Compare Dates in an iterative manner for a particular set of records

  • Adam Haines (11/12/2008)


    Good article!

    This type of query can be handled much easier in SQL 2005, but I would still try to avoid a correlated subquery in SQL 2000. You can move the query into a derived table and make it inline. Obviously, this is over simplifying the solution but you get the idea.

    SELECT

    PersonRecord.*,

    Improper.[IsImProper]

    FROM PersonRecord

    INNER JOIN(

    SELECT

    a.PersonID,

    MAX(CASE

    WHEN a.Version B.DEDate

    THEN 1

    ELSE 0

    END) as IsImProper

    FROM PersonRecord A

    INNER JOIN PersonRecord B

    ON A.PersonID = B.PersonID AND

    A.Version = B.Version -1

    GROUP BY A.PersonId

    ) AS Improper

    ON Improper.[PersonID] = PersonRecord.PersonID

    correction: the CASE clause should read:

    WHEN a.DEDate > B.DEDate

    but this does give the correct results.

    The 2005 (partition) technique does not give the desired result of marking all rows for the personID.

  • Reply to :Why use the cross join?

    Yes it could be done in a way you have shown but then the whole personid should be marked as improper if any DEDATE is found mismatched

    Divya,

    Your given query is essentially marking the personID as improper. In that case a query like:

    SELECT PersonID, 1 as improper

    FROM #PersonRecord A

    INNER JOIN #PersonRecord B

    ON A.PersonID = B.PersonID

    AND A.Version = B.Version-1

    WHERE A.DEDate >= B.DEDate

    GROUP BY PersonID

    Seems much more simple than the original code.

    In Addition, the CROSS JOIN is not necessary (and probably removed by the optimizer) in the original code. The following is the same logic with the Cross join replaced with an INNER JOIN:

    SELECT *,

    (SELECT CASE

    WHEN (SUM(CASE WHEN B.DEDate =1

    THEN 1 ELSE 0

    END AS isawk

    from #PersonRecord B INNER JOIN #PersonRecord C

    ON B.PersonID = C.PersonID

    AND B.Version < C.Version

    WHERE B.PersonID=A.PersonID) AS [Is ImProper]

    from #PersonRecord A

    If I were aiming for this result, I would probably use something like:

    SELECT A.PersonID, Version, DEDate, COALESCE(Improper,0) as Improper

    FROM #PersonRecord A

    LEFT JOIN (SELECT DISTINCT B.PersonID, 1 as improper

    FROM #PersonRecord B

    INNER JOIN #PersonRecord C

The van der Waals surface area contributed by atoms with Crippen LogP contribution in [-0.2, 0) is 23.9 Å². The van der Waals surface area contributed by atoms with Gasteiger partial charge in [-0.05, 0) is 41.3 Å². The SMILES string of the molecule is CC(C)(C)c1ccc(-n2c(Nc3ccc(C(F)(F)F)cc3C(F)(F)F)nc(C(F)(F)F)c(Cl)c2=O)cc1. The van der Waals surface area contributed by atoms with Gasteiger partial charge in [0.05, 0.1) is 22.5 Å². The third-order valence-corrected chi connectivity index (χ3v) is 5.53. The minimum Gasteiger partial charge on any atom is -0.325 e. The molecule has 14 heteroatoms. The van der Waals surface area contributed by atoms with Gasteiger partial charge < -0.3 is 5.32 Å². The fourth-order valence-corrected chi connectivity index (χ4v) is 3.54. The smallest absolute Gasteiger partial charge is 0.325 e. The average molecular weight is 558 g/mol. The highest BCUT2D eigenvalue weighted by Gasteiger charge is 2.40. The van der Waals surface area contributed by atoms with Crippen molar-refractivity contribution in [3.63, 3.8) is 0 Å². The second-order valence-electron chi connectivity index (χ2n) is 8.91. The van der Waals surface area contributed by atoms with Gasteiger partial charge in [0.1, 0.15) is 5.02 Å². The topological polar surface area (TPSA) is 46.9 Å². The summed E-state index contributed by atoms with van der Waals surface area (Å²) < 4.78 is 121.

ON B.PersonID = C.PersonID

    AND B.Version = C.Version-1

    WHERE B.DEDate >= C.DEDate) as t

    ON A.PersonID = t.PersonID

    I prefer to put the subquery in the FROM Clause instead of in the SELECT Clause, if possible. The benefit of this is seen when you want to move that subquery into a VIEW so that it can be used as a source in multiple queries.

    --

    JimFive

  • derailed from the topic and question.....

    do not use more than two instances of given table...

    try to give output like this.

    PersonID IsImproper

    1 1

    2 1

    3 0

    4 1

  • Carla Wilson (11/12/2008)


    Adam Haines (11/12/2008)


    Good article!

    This type of query can be handled much easier in SQL 2005, but I would still try to avoid a correlated subquery in SQL 2000. You can move the query into a derived table and make it inline. Obviously, this is over simplifying the solution but you get the idea.

    SELECT

    PersonRecord.*,

    Improper.[IsImProper]

    FROM PersonRecord

    INNER JOIN(

    SELECT

    a.PersonID,

    MAX(CASE

    WHEN a.Version B.DEDate

    THEN 1

    ELSE 0

    END) as IsImProper

    FROM PersonRecord A

    INNER JOIN PersonRecord B

    ON A.PersonID = B.PersonID AND

    A.Version = B.Version -1

    GROUP BY A.PersonId

    ) AS Improper

    ON Improper.[PersonID] = PersonRecord.PersonID

    correction: the CASE clause should read:

    WHEN a.DEDate > B.DEDate

    but this does give the correct results.

    The 2005 (partition) technique does not give the desired result of marking all rows for the personID.

    Thanks. The site completely stripped my code :(. I will edit my post.

  • I was curious how the different techniques performed, so I loaded up the PersonRecord table with more data using a Numbers table (please see article http://www.sqlservercentral.com/articles/TSQL/62867/ [/url]for Numbers table)

    insert into PersonRecord

    select N,0,'11/12/2008'

    from Numbers

    where N between 4 and 11000

    insert into PersonRecord

    select N,1,'11/13/2008'

    from Numbers

    where N between 4 and 11000

    insert into PersonRecord

    select N,2,'11/10/2008'

    from Numbers

    where (N between 4 and 11000) and N % 100 = 0

    So total of 11000 PersonIds, and 22118 total rows in the PersonRecord table.